This news at the University of Louisville comes at a time when, elsewhere in the state, University of Kentucky President Lee Todd requested that he receive only a portion of the bonus he is slated to receive this year. According to the Jay Blanton, the university’s executive public relations director, though Todd was eligible to receive a $145,500 bonus because of his recent 97 percent performance evaluation, he elected to only receive $95,500. He added that the remaining $50,000 will be used for various programs at the university. This bonus brings Todd’s total compensation to $549,510, Blanton said, none of which comes from private or foundation funds. Todd’s decision, like Ramsey’s, comes during a tight financial year at the university. No one at the University of Kentucky received pay raises this year, Blanton noted, with the exception of its largely self-supporting medical center.

Institutions in Kentucky are not alone in their budgetary concerns. These are difficult times for many institutions across the country, said Curtis, who researches faculty salaries annually for AAUP. In the past year, he said there have been many anecdotal stories about both faculty salary freezes and small increases that are below the current rate of inflation. These recent difficulties are magnified when considering recent trends for faculty salaries. Average faculty salary has remained relatively stagnant since the 2002-03 academic year when it took a small hit, Curtis said, noting that it recovered slightly in 2006-07 only to fall back down again this year. It is a paradox, he said, to sometimes see presidents take salary increases in light of these figures. Still, during the ten-year period from 1995-96 to 2005-06, AAUP research, adjusted for inflation, shows that the average presidential salary increased by 35 percent, while the average faculty salary increased only increased by 5 percent.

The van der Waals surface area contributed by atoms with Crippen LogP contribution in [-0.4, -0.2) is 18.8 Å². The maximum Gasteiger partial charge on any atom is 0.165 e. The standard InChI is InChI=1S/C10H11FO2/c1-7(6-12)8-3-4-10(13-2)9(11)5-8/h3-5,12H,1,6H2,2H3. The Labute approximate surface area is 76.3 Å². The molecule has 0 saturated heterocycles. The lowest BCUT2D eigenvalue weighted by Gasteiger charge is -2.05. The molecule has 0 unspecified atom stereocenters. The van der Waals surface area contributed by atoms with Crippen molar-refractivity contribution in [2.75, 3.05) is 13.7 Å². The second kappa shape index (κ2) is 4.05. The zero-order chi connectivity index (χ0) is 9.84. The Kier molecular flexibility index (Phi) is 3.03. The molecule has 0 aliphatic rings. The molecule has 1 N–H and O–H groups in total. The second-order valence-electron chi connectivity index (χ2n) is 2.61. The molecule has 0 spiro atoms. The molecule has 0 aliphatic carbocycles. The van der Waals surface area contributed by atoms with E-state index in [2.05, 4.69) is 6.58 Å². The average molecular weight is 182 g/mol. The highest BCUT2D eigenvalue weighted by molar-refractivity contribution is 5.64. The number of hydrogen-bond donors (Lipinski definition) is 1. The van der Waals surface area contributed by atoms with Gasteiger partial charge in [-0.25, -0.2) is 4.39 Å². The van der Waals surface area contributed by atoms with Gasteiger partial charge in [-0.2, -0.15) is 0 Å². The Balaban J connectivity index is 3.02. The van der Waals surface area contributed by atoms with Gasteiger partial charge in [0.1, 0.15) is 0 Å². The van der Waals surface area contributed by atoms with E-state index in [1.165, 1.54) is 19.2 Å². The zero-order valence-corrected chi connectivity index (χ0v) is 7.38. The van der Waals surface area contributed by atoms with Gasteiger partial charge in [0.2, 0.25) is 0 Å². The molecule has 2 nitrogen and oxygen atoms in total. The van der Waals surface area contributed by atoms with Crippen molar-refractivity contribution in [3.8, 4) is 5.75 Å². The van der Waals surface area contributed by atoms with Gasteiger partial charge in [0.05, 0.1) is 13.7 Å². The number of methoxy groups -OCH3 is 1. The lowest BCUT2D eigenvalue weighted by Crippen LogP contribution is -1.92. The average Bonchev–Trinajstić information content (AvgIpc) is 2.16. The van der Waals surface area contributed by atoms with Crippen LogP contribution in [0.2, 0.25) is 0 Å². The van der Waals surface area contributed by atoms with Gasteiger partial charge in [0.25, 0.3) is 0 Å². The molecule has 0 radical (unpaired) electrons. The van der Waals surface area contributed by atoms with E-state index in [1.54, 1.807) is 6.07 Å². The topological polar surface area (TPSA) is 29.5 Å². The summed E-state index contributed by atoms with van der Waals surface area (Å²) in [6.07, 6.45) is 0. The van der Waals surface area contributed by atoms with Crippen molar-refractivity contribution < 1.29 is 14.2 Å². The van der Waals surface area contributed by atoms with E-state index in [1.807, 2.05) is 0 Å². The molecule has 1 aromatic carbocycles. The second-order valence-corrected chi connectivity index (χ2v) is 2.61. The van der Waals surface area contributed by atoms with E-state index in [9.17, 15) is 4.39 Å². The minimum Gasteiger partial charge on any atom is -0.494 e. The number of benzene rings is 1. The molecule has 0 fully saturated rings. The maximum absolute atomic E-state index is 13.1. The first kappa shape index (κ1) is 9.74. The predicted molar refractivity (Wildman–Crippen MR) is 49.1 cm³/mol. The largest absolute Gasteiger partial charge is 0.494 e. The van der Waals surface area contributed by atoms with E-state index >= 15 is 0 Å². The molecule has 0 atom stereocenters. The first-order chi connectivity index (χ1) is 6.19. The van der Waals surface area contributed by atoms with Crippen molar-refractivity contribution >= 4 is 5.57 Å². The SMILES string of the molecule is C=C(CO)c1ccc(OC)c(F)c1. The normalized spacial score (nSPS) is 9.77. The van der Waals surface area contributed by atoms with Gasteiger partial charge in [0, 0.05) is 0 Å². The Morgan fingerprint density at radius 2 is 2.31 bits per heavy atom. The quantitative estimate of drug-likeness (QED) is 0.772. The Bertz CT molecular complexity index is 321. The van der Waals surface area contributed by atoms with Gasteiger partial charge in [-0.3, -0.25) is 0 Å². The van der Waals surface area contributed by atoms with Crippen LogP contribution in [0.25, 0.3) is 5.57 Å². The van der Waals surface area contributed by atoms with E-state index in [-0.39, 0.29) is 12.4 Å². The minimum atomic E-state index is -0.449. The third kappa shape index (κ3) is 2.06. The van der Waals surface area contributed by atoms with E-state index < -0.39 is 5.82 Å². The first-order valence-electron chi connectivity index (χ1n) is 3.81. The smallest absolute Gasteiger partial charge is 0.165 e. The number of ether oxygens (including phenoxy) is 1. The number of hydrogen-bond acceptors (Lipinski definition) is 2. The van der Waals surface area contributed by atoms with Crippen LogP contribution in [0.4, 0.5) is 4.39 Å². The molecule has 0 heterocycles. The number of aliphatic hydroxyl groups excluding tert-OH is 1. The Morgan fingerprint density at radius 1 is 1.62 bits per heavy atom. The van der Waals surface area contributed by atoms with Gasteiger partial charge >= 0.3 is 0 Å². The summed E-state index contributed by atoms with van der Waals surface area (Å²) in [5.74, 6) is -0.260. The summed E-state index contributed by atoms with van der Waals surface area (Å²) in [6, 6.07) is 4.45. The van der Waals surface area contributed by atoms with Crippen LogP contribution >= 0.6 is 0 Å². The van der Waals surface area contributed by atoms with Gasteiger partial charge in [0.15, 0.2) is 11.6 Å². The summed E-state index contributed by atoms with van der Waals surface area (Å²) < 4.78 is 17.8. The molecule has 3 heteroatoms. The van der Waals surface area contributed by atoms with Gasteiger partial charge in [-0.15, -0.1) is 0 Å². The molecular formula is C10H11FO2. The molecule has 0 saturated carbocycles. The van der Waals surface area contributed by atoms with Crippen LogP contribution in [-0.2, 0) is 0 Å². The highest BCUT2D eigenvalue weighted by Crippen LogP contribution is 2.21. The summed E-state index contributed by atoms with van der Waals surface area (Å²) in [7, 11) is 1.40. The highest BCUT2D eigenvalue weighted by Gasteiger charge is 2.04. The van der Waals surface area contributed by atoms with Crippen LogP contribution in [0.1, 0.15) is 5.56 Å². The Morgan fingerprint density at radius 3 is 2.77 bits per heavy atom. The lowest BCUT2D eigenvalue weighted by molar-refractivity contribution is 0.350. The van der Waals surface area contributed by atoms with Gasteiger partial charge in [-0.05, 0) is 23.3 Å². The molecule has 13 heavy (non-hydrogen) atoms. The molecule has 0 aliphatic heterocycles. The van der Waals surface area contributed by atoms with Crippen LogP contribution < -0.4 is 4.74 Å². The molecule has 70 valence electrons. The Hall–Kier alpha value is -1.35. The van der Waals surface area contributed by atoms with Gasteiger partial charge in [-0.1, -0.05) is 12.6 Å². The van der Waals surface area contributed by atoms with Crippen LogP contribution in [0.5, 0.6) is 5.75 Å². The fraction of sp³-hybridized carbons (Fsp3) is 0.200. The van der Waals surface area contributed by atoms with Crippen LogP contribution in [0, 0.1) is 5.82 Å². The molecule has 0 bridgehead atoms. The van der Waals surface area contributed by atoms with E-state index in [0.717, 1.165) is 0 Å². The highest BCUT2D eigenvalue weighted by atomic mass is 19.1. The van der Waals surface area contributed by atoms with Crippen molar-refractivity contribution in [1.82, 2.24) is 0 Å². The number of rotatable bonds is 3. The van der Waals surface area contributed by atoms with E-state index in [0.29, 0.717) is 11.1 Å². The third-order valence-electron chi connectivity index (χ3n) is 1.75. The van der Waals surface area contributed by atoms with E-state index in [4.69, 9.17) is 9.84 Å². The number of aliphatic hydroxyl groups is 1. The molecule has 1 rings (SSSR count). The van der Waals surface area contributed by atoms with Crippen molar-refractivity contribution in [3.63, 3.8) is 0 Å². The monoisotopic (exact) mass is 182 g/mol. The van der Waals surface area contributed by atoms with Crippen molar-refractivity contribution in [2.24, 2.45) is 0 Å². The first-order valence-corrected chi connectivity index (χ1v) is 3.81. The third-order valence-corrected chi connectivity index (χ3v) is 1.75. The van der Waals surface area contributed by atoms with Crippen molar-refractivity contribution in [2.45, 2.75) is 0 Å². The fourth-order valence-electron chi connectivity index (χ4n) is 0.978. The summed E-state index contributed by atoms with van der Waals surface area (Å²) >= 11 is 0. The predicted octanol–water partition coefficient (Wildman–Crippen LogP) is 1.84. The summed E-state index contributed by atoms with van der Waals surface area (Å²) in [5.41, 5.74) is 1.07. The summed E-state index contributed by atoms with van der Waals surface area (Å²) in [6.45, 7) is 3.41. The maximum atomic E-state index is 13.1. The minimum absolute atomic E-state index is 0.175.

At the University of Louisville, Ramsey said his decision to forgo his bonus was foremost a notation that this year was a tough budget year for his institution.

This was “very prudent on his part,” said Charles Quatt, president of Quatt Associates, which advises nonprofit boards on executive compensation. He said that although there is not market information to tell how often college presidents have made similar moves, it is not uncommon for heads of non-profits to forgo bonus compensation because their institutions are not ready for pay for it.

Quatt said Ramsey’s decision to accept the same lump-sum payment as his full-time faculty and staff is uncommon. Still, he added it is also not uncommon for presidents to want to be seen, not just as leaders, but as another member of the faculty. This may explain Ramsey's decision to receive the $700 instead of a larger bonus. Ramsey himself said he did not wanted to be treated “any different that the faculty and staff.” Quatt, however, notes Ramsey’s move is only one of the many circumstances in which an executive may operate in a way he or she perceives as in the best interest of his or her institution.

“This can’t be a moral to other college presidents not to take your bonus when times are tough,” Quatt said. “Every circumstance is different. The design of these [bonuses] is to retain people because of performance goals. Given the fact that the funding for the university was below what was assumed, [Ramsey’s] gesture recognized that it would not be, in his particular circumstances, prudent to take a bonus when funding had been cut back as much as it was.”